ConfigurationDesk is an intuitive, graphical configuration and implementation tool, ideal for handling large HIL real-time applications based on SCALEXIO hardware, and for implementing behavior models and I/O function code on SCALEXIO hardware. ConfigurationDesk provides a clearly arranged overview of the external devices (e.g., ECUs), configured SCALEXIO channels, and the connected behavior models.
ConfigurationDesk supports two approaches for working with Simulink models. Besides the direct import of MDL files, now Simulink implementation containers (SICs) can be generated. SICs contain the model C code and other artefacts, such as precompiled libraries and a model interface description.
ConfigurationDesk supports the open Functional Mock-up Interface (FMI) standard. This enables the users to use different modeling approaches (e.g., based on physical modeling with Modelica) by using Functional Mock-up Units (FMUs). In HIL projects, FMUs can be integrated together with Simulink® models.
Product demonstration of how to integrate virtual ECUs on the HIL simulation system SCALEXIO® by using ConfigurationDesk.
Product demonstration of how to integrate Functional Mock-up Units into an existing model by using ConfigurationDesk.
ConfigurationDesk is an intuitive, graphical configuration and implementation tool. It is ideal for handling HIL real-time applications, and for implementing behavior models and I/O function code on dSPACE SCALEXIO hardware. You can define and document external devices such as ECUs and loads, including their signal properties (descriptions, electrical properties, failure simulation settings, load settings). ConfigurationDesk displays user-defined views of the signal path between the ECU pins/load pins and the behavior model interfaces.
With ConfigurationDesk, it is easy to implement the behavior model code (e.g., from MATLAB®/Simulink®/Simulink Coder™) and the I/O function code (from ConfigurationDesk) on the dSPACE SCALEXIO hardware. The entire build process for a real-time application is handled by ConfigurationDesk. Comprehensive documentation options and graphical displays give you great project transparency – a great advantage with large-scale HIL projects especially. You can assemble and configure the project-specific hardware offline as a "virtual system", in other words, as a purely software-based configuration. A real-time application can be executed for test runs even if parts of the necessary (and configured) I/O hardware are not physically available. In addition, you can generate a Microsoft® Excel® file with information on the wiring harness and on external devices.
ConfigurationDesk provides two approaches for integrating Simulink® models:
SICs are ZIP containers including the C code and other artifacts, such as precompiled libraries and a model interface description.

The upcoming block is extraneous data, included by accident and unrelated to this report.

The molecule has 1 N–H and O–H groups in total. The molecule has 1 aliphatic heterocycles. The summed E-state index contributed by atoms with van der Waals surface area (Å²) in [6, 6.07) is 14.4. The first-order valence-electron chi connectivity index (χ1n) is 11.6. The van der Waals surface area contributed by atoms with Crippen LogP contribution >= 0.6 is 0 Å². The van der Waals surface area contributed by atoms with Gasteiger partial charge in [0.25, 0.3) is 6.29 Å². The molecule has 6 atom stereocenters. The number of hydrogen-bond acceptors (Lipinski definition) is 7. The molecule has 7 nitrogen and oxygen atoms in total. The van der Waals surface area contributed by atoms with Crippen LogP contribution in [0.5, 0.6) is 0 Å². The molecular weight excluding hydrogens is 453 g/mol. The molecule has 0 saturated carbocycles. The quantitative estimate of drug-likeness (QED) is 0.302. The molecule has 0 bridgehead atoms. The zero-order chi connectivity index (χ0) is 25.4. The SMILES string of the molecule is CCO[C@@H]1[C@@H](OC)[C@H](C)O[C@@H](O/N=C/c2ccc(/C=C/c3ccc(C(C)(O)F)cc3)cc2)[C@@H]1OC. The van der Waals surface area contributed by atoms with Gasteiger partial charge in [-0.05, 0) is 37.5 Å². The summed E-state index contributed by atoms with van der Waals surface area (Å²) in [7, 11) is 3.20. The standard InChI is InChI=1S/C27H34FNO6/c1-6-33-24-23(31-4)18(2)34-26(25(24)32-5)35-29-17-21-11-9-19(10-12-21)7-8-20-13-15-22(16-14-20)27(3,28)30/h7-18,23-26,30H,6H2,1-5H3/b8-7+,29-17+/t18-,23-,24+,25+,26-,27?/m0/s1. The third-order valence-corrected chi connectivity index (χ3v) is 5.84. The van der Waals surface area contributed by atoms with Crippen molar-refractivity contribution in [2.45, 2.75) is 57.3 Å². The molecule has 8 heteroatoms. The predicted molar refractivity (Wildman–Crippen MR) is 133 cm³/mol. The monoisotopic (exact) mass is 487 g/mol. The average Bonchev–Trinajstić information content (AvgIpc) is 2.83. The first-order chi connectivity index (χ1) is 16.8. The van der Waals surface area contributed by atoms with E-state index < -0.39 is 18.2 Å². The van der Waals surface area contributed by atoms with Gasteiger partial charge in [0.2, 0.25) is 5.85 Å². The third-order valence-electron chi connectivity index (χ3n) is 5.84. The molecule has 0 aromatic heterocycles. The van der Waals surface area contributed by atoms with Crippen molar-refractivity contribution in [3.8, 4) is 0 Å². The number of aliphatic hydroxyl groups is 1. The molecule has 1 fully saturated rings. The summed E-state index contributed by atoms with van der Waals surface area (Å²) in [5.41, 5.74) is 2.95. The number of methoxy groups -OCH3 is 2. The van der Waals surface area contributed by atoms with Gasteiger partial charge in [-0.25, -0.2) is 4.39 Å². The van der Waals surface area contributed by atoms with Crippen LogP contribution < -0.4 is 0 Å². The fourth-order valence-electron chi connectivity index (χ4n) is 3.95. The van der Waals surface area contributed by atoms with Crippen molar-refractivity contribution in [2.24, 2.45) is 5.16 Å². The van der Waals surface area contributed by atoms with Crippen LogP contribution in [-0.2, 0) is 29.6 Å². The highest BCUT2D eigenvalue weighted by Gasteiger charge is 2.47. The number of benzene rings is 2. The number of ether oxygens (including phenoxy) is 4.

With the two ways of importing Simulink models, ConfigurationDesk always provides the best solution for your project needs and requirement.
To make exchanging simulation models easy, dSPACE offers a Model Interface Package for Simulink® (MIPS) for generating Simulink implementation container (SIC) files.
With the free-of-charge MIPS, modeling experts can generate the (C code) SIC file with Simulink Coder, without needing a VEOS or ConfigurationDesk license. Out of their Simulink models and together with dSPACE Run-Time Target, they can generate code and create ZIP files that contain all the necessary code and artifacts for executing the models on different simulation platforms, such as VEOS and SCALEXIO®.
Model integrators using SIC files do not have to generate code again for building the simulation. Using SICs therefore significantly reduces the amount of time needed for reusing the SICs in different projects.
|I/O configuration and documentation||
|Real-time code generation||
Large, complex models can be distributed across multiple processing units and processor cores to ensure the simulation runs in real time. Two different workflows are possible for this. The first is to use separate Simulink® models for each core and import them into ConfigurationDesk. Intermodel communication in this workflow is configured in ConfigurationDesk.
In the second workflow, there is one overall Simulink® model for the whole application, and a special Simulink block is used to specify which of its subsystems should be computed together on one core. The overall model is then automatically split into separate model files. Intermodel communication in this workflow is transferred from Simulink® to ConfigurationDesk.
One processor core executes one model. Several models are combined to processing-unit applications. These can be assigned to processing units in ConfigurationDesk, which automatically performs the core-to-model assignment within each unit.
One processing unit consists of several processor cores. One processor core in each processing unit is always reserved for communication with the host PC. The other cores can be used for behavior model calculation.